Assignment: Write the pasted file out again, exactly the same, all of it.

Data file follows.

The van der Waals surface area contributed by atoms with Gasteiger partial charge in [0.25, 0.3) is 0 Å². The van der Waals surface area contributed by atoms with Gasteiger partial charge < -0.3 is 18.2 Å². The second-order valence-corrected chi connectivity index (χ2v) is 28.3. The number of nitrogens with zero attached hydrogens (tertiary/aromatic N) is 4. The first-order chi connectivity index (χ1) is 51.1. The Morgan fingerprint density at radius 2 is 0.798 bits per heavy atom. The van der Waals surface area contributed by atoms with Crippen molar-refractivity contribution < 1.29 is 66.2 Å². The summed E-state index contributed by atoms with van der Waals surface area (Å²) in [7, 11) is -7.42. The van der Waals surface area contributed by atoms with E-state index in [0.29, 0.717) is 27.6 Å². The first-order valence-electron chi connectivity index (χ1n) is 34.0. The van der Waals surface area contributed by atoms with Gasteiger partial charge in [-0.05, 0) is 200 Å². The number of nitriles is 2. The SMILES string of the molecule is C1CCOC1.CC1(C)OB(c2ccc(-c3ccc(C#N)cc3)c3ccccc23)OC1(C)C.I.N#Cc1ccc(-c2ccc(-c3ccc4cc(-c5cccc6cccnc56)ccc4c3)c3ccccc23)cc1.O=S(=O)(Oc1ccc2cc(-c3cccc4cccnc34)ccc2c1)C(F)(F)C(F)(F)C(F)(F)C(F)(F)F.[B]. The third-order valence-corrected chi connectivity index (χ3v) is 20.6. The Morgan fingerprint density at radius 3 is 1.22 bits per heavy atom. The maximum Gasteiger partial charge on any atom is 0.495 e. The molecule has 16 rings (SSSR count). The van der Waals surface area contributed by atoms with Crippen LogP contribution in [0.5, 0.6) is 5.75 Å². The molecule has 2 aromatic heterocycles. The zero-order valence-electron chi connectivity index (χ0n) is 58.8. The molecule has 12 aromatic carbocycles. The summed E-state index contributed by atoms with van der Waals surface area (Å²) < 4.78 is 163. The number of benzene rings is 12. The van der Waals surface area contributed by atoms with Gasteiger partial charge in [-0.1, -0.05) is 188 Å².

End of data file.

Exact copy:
The van der Waals surface area contributed by atoms with Gasteiger partial charge in [0.25, 0.3) is 0 Å². The van der Waals surface area contributed by atoms with Gasteiger partial charge < -0.3 is 18.2 Å². The second-order valence-corrected chi connectivity index (χ2v) is 28.3. The number of nitrogens with zero attached hydrogens (tertiary/aromatic N) is 4. The first-order chi connectivity index (χ1) is 51.1. The Morgan fingerprint density at radius 2 is 0.798 bits per heavy atom. The van der Waals surface area contributed by atoms with Crippen molar-refractivity contribution < 1.29 is 66.2 Å². The summed E-state index contributed by atoms with van der Waals surface area (Å²) in [7, 11) is -7.42. The van der Waals surface area contributed by atoms with E-state index in [0.29, 0.717) is 27.6 Å². The first-order valence-electron chi connectivity index (χ1n) is 34.0. The van der Waals surface area contributed by atoms with Gasteiger partial charge in [-0.05, 0) is 200 Å². The number of nitriles is 2. The SMILES string of the molecule is C1CCOC1.CC1(C)OB(c2ccc(-c3ccc(C#N)cc3)c3ccccc23)OC1(C)C.I.N#Cc1ccc(-c2ccc(-c3ccc4cc(-c5cccc6cccnc56)ccc4c3)c3ccccc23)cc1.O=S(=O)(Oc1ccc2cc(-c3cccc4cccnc34)ccc2c1)C(F)(F)C(F)(F)C(F)(F)C(F)(F)F.[B]. The third-order valence-corrected chi connectivity index (χ3v) is 20.6. The Morgan fingerprint density at radius 3 is 1.22 bits per heavy atom. The maximum Gasteiger partial charge on any atom is 0.495 e. The molecule has 16 rings (SSSR count). The van der Waals surface area contributed by atoms with Crippen LogP contribution in [0.5, 0.6) is 5.75 Å². The molecule has 2 aromatic heterocycles. The zero-order valence-electron chi connectivity index (χ0n) is 58.8. The molecule has 12 aromatic carbocycles. The summed E-state index contributed by atoms with van der Waals surface area (Å²) < 4.78 is 163. The number of benzene rings is 12. The van der Waals surface area contributed by atoms with Gasteiger partial charge in [-0.1, -0.05) is 188 Å².